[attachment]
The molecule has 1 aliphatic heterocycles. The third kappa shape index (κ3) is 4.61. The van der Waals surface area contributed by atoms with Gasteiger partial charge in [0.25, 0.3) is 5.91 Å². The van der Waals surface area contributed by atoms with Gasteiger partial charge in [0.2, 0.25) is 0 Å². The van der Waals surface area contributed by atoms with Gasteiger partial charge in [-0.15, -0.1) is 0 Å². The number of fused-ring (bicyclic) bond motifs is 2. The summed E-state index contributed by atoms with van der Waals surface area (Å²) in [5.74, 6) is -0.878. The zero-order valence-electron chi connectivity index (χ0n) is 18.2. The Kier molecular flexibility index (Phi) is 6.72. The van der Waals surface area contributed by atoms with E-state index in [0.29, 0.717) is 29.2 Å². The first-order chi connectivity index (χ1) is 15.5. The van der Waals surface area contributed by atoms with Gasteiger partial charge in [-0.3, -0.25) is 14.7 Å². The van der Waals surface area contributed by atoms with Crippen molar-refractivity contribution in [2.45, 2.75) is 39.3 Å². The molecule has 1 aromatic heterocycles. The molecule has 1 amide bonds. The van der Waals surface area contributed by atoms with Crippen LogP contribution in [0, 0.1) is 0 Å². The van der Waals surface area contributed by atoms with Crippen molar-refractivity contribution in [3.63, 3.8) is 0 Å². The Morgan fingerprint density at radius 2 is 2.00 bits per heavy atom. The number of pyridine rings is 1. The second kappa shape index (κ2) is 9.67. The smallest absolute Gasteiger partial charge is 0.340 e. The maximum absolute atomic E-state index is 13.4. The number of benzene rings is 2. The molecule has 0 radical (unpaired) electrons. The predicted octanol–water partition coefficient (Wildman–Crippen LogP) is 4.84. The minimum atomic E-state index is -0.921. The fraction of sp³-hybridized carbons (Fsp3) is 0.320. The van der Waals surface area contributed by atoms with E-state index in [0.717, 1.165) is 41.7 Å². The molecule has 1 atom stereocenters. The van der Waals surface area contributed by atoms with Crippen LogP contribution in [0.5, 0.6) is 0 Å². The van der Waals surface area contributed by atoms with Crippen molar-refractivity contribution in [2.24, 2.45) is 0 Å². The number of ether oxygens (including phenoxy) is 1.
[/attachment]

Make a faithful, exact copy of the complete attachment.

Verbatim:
The molecule has 1 aliphatic heterocycles. The third kappa shape index (κ3) is 4.61. The van der Waals surface area contributed by atoms with Gasteiger partial charge in [0.25, 0.3) is 5.91 Å². The van der Waals surface area contributed by atoms with Gasteiger partial charge in [0.2, 0.25) is 0 Å². The van der Waals surface area contributed by atoms with Gasteiger partial charge in [-0.15, -0.1) is 0 Å². The number of fused-ring (bicyclic) bond motifs is 2. The summed E-state index contributed by atoms with van der Waals surface area (Å²) in [5.74, 6) is -0.878. The zero-order valence-electron chi connectivity index (χ0n) is 18.2. The Kier molecular flexibility index (Phi) is 6.72. The van der Waals surface area contributed by atoms with E-state index in [0.29, 0.717) is 29.2 Å². The first-order chi connectivity index (χ1) is 15.5. The van der Waals surface area contributed by atoms with Gasteiger partial charge in [-0.3, -0.25) is 14.7 Å². The van der Waals surface area contributed by atoms with Crippen molar-refractivity contribution in [2.45, 2.75) is 39.3 Å². The molecule has 1 aromatic heterocycles. The molecule has 1 amide bonds. The van der Waals surface area contributed by atoms with Crippen LogP contribution in [0, 0.1) is 0 Å². The van der Waals surface area contributed by atoms with Crippen molar-refractivity contribution in [3.63, 3.8) is 0 Å². The Morgan fingerprint density at radius 2 is 2.00 bits per heavy atom. The number of pyridine rings is 1. The second kappa shape index (κ2) is 9.67. The smallest absolute Gasteiger partial charge is 0.340 e. The maximum absolute atomic E-state index is 13.4. The number of benzene rings is 2. The molecule has 0 radical (unpaired) electrons. The predicted octanol–water partition coefficient (Wildman–Crippen LogP) is 4.84. The minimum atomic E-state index is -0.921. The fraction of sp³-hybridized carbons (Fsp3) is 0.320. The van der Waals surface area contributed by atoms with E-state index in [0.717, 1.165) is 41.7 Å². The molecule has 1 atom stereocenters. The van der Waals surface area contributed by atoms with Crippen LogP contribution in [0.5, 0.6) is 0 Å². The van der Waals surface area contributed by atoms with Crippen molar-refractivity contribution in [2.24, 2.45) is 0 Å². The number of ether oxygens (including phenoxy) is 1.